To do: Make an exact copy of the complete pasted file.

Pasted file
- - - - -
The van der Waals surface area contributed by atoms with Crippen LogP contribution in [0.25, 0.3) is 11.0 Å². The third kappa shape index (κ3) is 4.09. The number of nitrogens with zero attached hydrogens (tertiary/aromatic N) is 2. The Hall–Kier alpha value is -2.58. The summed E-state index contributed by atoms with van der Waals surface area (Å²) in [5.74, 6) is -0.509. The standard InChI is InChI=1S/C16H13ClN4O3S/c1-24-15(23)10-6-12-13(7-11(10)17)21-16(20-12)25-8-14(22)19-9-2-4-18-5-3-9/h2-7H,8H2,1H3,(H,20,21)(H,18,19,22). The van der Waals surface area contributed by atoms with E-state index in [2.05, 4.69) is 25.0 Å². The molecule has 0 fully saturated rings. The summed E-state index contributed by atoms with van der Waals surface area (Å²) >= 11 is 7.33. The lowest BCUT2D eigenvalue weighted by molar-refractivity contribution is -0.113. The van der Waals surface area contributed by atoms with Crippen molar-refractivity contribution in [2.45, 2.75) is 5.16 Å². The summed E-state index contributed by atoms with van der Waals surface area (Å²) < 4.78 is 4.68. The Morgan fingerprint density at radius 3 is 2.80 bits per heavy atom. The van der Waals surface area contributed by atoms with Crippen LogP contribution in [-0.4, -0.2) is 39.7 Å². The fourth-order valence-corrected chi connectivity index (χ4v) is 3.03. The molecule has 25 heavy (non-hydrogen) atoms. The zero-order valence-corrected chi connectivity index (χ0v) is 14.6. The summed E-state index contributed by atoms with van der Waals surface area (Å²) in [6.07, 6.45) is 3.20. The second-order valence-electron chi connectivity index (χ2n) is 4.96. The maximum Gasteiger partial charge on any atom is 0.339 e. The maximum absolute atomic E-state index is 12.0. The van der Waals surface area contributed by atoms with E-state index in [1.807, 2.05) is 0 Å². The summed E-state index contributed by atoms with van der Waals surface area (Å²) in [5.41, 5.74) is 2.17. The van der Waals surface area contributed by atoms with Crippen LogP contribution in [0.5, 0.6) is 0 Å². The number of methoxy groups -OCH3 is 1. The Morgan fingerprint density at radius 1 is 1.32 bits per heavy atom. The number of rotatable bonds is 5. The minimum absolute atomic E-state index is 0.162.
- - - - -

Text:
The van der Waals surface area contributed by atoms with Crippen LogP contribution in [0.25, 0.3) is 11.0 Å². The third kappa shape index (κ3) is 4.09. The number of nitrogens with zero attached hydrogens (tertiary/aromatic N) is 2. The Hall–Kier alpha value is -2.58. The summed E-state index contributed by atoms with van der Waals surface area (Å²) in [5.74, 6) is -0.509. The standard InChI is InChI=1S/C16H13ClN4O3S/c1-24-15(23)10-6-12-13(7-11(10)17)21-16(20-12)25-8-14(22)19-9-2-4-18-5-3-9/h2-7H,8H2,1H3,(H,20,21)(H,18,19,22). The van der Waals surface area contributed by atoms with E-state index in [2.05, 4.69) is 25.0 Å². The molecule has 0 fully saturated rings. The summed E-state index contributed by atoms with van der Waals surface area (Å²) >= 11 is 7.33. The lowest BCUT2D eigenvalue weighted by molar-refractivity contribution is -0.113. The van der Waals surface area contributed by atoms with Crippen molar-refractivity contribution in [2.45, 2.75) is 5.16 Å². The summed E-state index contributed by atoms with van der Waals surface area (Å²) < 4.78 is 4.68. The Morgan fingerprint density at radius 3 is 2.80 bits per heavy atom. The van der Waals surface area contributed by atoms with Crippen LogP contribution in [-0.4, -0.2) is 39.7 Å². The fourth-order valence-corrected chi connectivity index (χ4v) is 3.03. The molecule has 25 heavy (non-hydrogen) atoms. The zero-order valence-corrected chi connectivity index (χ0v) is 14.6. The summed E-state index contributed by atoms with van der Waals surface area (Å²) in [6.07, 6.45) is 3.20. The second-order valence-electron chi connectivity index (χ2n) is 4.96. The maximum Gasteiger partial charge on any atom is 0.339 e. The maximum absolute atomic E-state index is 12.0. The van der Waals surface area contributed by atoms with E-state index in [1.807, 2.05) is 0 Å². The summed E-state index contributed by atoms with van der Waals surface area (Å²) in [5.41, 5.74) is 2.17. The van der Waals surface area contributed by atoms with Crippen LogP contribution in [0.5, 0.6) is 0 Å². The number of methoxy groups -OCH3 is 1. The Morgan fingerprint density at radius 1 is 1.32 bits per heavy atom. The number of rotatable bonds is 5. The minimum absolute atomic E-state index is 0.162.